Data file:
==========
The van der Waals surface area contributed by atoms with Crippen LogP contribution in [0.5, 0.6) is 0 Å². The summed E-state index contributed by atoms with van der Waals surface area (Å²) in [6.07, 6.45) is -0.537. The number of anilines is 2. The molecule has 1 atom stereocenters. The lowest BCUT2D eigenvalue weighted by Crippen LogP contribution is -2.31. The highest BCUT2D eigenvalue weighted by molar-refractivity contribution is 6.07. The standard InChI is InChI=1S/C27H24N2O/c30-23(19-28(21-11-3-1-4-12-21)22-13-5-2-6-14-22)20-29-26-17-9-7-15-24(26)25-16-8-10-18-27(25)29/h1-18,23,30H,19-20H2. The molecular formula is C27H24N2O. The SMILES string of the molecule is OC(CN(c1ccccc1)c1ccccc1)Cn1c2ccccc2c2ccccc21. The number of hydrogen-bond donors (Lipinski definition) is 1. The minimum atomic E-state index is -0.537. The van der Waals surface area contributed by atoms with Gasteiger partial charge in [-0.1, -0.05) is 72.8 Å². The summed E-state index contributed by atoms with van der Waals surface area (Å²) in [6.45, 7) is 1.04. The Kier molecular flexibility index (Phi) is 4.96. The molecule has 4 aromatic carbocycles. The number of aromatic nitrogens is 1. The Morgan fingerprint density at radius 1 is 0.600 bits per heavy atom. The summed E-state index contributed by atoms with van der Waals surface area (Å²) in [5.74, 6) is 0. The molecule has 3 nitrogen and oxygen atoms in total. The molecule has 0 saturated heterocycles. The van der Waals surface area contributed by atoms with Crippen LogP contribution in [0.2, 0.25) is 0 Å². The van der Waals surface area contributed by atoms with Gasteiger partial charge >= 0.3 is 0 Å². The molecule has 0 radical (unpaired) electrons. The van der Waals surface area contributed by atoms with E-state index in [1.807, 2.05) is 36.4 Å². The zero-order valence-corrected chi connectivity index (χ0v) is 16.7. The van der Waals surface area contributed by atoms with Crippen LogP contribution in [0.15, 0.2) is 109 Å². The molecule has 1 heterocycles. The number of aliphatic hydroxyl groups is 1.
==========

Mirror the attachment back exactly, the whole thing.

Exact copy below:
The van der Waals surface area contributed by atoms with Crippen LogP contribution in [0.5, 0.6) is 0 Å². The summed E-state index contributed by atoms with van der Waals surface area (Å²) in [6.07, 6.45) is -0.537. The number of anilines is 2. The molecule has 1 atom stereocenters. The lowest BCUT2D eigenvalue weighted by Crippen LogP contribution is -2.31. The highest BCUT2D eigenvalue weighted by molar-refractivity contribution is 6.07. The standard InChI is InChI=1S/C27H24N2O/c30-23(19-28(21-11-3-1-4-12-21)22-13-5-2-6-14-22)20-29-26-17-9-7-15-24(26)25-16-8-10-18-27(25)29/h1-18,23,30H,19-20H2. The molecular formula is C27H24N2O. The SMILES string of the molecule is OC(CN(c1ccccc1)c1ccccc1)Cn1c2ccccc2c2ccccc21. The number of hydrogen-bond donors (Lipinski definition) is 1. The minimum atomic E-state index is -0.537. The van der Waals surface area contributed by atoms with Gasteiger partial charge in [-0.1, -0.05) is 72.8 Å². The summed E-state index contributed by atoms with van der Waals surface area (Å²) in [6.45, 7) is 1.04. The Kier molecular flexibility index (Phi) is 4.96. The molecule has 4 aromatic carbocycles. The number of aromatic nitrogens is 1. The Morgan fingerprint density at radius 1 is 0.600 bits per heavy atom. The summed E-state index contributed by atoms with van der Waals surface area (Å²) in [5.74, 6) is 0. The molecule has 3 nitrogen and oxygen atoms in total. The molecule has 0 saturated heterocycles. The van der Waals surface area contributed by atoms with Crippen LogP contribution in [0.2, 0.25) is 0 Å². The van der Waals surface area contributed by atoms with Gasteiger partial charge >= 0.3 is 0 Å². The molecule has 0 radical (unpaired) electrons. The van der Waals surface area contributed by atoms with E-state index in [1.807, 2.05) is 36.4 Å². The zero-order valence-corrected chi connectivity index (χ0v) is 16.7. The van der Waals surface area contributed by atoms with Crippen LogP contribution in [0.15, 0.2) is 109 Å². The molecule has 1 heterocycles. The number of aliphatic hydroxyl groups is 1.